Thus, we will be looking at movies featuring cannibalism (Alive, Eating Raoul, Suddenly, Last Summer, Night of the Living Dead, Soylent Green, The Silence of the Lambs, The Cook, The Thief, His Wife & Her Lover, Fried Green Tomatoes), unexpected aquatic dining (Piranha, Leviathan, Thunderball, Orca, Jaws, Jaws 2, Jaws 3-D, Jaws the Revenge), reptilian buffet (Alligator, Live and Let Die), insects that manifest a penchant for human flesh (The Naked Jungle), man-munching mammals (Grizzly, Cujo), peckish rodents who develop a taste for Homo sapiens (Willard, Ben), as well as smorgasbord films in which humans are eaten, or at least gnawed on, by a wide variety of predators: humans, dogs, wolves, bears, piranha, Adrienne Barbeau (Quest for Fire, Cannibal Women in the Avocado Jungle of Death). Possibly, by looking carefully at films such as these we will all learn a little bit more about the world around us, and perhaps even a little bit more about ourselves. Though frankly, I kind of doubt it.

In discussing films in which people get eaten, it is important to distinguish between works in which:

1) People get eaten primarily for nutritional reasons

2) People get eaten primarily for legitimate ritualistic or religious reasons

3) People get eaten just for the hell of it.

It is also important to distinguish between films in which the eating of human flesh is a minor, incidental element (Fried Green Tomatoes) and films that are basically about human cuisine and not much else (Alive, Jaws, Piranha, Motel Hell, Soylent Green).

For example, The Last of the Mohicans includes a scene in which Magua, the sadistic faux Mohawk (he is secretly a Huron), rips the heart out of a British officer and is just about ready to jam it down his gullet when the camera meekly wanders off to see what the more refined Madeleine Stowe is up to at the time. The scene clearly establishes that Magua is a primeval brute, a feckless traitor, and at least a part-time cannibal, and thus not a guy to be messed with. But The Last of the Mohicans is not primarily a film about eating human flesh. The Last of the Mohicans is primarily a film about hacking, cleaving, hewing, flaying, impaling and roasting human flesh. It is vital that we make this distinction.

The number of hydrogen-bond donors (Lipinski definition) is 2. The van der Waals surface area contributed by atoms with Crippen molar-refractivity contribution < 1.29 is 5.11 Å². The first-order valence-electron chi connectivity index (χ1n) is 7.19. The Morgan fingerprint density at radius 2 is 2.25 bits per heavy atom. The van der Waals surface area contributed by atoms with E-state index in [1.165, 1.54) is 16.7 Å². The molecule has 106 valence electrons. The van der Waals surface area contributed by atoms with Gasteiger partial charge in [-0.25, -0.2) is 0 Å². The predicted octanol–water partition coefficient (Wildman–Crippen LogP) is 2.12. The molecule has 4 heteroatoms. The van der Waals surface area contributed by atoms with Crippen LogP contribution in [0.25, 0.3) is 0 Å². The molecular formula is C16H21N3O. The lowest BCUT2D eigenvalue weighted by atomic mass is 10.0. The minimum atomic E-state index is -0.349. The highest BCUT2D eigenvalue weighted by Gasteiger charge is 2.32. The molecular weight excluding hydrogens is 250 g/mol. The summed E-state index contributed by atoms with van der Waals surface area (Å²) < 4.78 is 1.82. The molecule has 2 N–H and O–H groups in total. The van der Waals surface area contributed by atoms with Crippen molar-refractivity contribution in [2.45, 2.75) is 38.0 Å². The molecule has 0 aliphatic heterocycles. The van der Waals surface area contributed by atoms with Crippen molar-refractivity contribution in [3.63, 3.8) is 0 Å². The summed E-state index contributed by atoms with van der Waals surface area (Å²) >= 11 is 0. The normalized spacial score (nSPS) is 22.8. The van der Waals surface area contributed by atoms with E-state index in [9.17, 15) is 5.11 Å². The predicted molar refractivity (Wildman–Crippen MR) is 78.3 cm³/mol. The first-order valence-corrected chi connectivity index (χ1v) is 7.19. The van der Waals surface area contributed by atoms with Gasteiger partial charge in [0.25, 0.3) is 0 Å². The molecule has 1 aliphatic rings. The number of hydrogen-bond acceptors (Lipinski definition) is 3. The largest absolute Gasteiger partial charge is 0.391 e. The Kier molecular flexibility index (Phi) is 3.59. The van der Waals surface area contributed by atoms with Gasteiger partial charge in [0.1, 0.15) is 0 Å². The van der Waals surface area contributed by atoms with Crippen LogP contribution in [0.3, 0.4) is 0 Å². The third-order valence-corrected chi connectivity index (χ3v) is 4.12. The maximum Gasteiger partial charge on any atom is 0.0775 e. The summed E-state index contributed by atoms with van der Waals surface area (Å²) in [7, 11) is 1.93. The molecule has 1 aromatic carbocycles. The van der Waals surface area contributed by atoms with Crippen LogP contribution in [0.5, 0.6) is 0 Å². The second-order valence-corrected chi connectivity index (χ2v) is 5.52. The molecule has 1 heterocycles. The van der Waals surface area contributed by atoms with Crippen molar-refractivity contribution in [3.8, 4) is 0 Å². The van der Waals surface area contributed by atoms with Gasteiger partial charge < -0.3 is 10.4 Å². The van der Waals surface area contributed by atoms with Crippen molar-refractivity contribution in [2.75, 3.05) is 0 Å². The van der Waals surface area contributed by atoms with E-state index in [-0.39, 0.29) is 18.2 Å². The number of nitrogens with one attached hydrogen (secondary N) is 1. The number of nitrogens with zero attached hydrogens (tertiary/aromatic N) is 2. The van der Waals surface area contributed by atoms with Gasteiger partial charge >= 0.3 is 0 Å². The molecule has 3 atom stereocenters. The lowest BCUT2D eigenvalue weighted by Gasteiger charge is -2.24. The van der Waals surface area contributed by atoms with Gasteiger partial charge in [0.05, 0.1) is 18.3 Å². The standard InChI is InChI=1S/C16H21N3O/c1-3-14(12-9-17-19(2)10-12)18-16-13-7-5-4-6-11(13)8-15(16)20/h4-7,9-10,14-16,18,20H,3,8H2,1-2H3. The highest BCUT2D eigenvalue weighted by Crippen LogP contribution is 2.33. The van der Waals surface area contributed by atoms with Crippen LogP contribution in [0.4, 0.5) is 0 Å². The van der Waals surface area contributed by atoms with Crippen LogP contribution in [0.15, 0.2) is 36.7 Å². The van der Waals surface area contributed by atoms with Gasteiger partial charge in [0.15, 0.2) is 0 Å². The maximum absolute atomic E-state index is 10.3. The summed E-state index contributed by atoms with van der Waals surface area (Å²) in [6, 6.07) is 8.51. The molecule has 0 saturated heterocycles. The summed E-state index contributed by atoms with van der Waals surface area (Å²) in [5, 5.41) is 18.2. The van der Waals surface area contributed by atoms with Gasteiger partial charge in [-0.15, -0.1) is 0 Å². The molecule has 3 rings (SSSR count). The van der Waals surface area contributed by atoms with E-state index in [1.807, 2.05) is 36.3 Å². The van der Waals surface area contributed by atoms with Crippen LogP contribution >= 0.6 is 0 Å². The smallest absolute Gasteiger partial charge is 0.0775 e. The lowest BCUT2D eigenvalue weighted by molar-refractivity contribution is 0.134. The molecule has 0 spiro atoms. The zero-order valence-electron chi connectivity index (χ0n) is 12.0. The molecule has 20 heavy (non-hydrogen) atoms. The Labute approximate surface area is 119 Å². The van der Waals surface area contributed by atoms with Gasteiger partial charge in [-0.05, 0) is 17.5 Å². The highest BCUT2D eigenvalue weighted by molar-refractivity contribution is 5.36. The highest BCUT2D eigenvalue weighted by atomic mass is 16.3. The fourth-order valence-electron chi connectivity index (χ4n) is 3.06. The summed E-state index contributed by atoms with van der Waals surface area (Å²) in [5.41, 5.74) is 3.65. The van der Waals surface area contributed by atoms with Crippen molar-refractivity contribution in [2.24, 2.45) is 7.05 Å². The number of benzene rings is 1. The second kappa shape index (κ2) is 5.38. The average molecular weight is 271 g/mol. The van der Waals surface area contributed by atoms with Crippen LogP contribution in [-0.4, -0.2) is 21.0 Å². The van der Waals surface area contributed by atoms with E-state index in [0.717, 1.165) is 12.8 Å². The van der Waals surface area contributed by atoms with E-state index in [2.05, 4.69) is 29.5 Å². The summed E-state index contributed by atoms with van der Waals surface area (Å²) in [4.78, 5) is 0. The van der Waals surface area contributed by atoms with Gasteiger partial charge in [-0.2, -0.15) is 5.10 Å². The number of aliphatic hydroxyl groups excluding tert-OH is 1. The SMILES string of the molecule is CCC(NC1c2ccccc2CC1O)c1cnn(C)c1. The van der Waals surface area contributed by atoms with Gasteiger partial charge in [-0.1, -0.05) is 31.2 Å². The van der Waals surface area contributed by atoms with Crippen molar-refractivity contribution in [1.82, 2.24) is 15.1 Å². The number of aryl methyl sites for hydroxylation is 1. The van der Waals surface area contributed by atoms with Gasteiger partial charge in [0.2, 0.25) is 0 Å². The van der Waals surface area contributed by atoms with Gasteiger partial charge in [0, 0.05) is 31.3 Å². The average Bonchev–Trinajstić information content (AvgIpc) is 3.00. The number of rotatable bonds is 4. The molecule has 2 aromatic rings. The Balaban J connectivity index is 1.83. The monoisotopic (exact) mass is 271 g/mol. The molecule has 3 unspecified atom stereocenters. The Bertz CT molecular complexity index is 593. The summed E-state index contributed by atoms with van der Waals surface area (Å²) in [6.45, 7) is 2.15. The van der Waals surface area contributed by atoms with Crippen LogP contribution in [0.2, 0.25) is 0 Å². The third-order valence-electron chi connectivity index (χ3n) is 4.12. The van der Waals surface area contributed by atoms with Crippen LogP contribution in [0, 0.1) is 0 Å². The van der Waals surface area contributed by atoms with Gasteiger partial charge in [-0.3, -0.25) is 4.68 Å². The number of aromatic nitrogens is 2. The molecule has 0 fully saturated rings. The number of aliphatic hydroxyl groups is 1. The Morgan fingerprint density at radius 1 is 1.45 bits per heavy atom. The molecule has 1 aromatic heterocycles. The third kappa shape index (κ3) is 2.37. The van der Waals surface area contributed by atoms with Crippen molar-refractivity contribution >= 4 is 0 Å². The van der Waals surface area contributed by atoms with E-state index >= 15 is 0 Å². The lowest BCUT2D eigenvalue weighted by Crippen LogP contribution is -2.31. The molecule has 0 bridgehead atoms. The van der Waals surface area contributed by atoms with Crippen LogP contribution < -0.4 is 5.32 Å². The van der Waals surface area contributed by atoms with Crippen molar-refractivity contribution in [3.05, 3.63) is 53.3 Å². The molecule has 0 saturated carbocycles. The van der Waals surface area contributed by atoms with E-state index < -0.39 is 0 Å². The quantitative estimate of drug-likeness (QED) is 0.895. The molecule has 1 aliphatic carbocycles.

A far different sort of film is Jaws the Revenge (this time it's personal). Much like its predecessors, Jaws the Revenge is about a big fish that likes to eat people so it can become an even bigger fish. However, unlike The Last of the Mohicans, which also deals with such issues as love, grace under pressure, the inevitable cultural fallout from a head-on collision between a highly developed, market-driven European civilization and a Paleolithic, socialistic culture, and the indispensable role of a volunteer militia in a free society, Jaws the Revenge deals almost exclusively with a large shark that likes to eat people. It has, as it were, no subtext.

The same distinction can be made between Quest for Fire and Alive. Although both films are protein-oriented, in the sense that the people who get devoured in them do not get eaten for personal reasons, but because those who eat them can't find anything else to nibble on. Quest for Fire is basically a film about a valiant group of prehistoric men desperately seeking to master the element of fire in order to survive. The cannibalism stuff is just a sidelight. Otherwise, the film would have been called Quest for Chuck Steak.

Alive, on the other hand, is primarily, almost entirely, a film about enlightened cannibalism. In this life-affirming, medium-budget, South American Gothic buddy film, a group of young Uruguayan rugby players, having withstood an airplane crash, an avalanche and Vincent Spano, must eat one another in order to survive. Although the film deals in a tangential fashion with certain other themes--man's inhumanity to man, the need for a more cohesive relationship between Uruguayan and Chilean civil aviation authorities, the importance of always carrying extra radio batteries and large bars of chocolate on one's person during flights across desolate mountain ranges--the film is primarily about cannibalism, a subject foreshadowed early in the story when one of the characters breaks open a bottle of red wine, which, or course, is only served with red meat.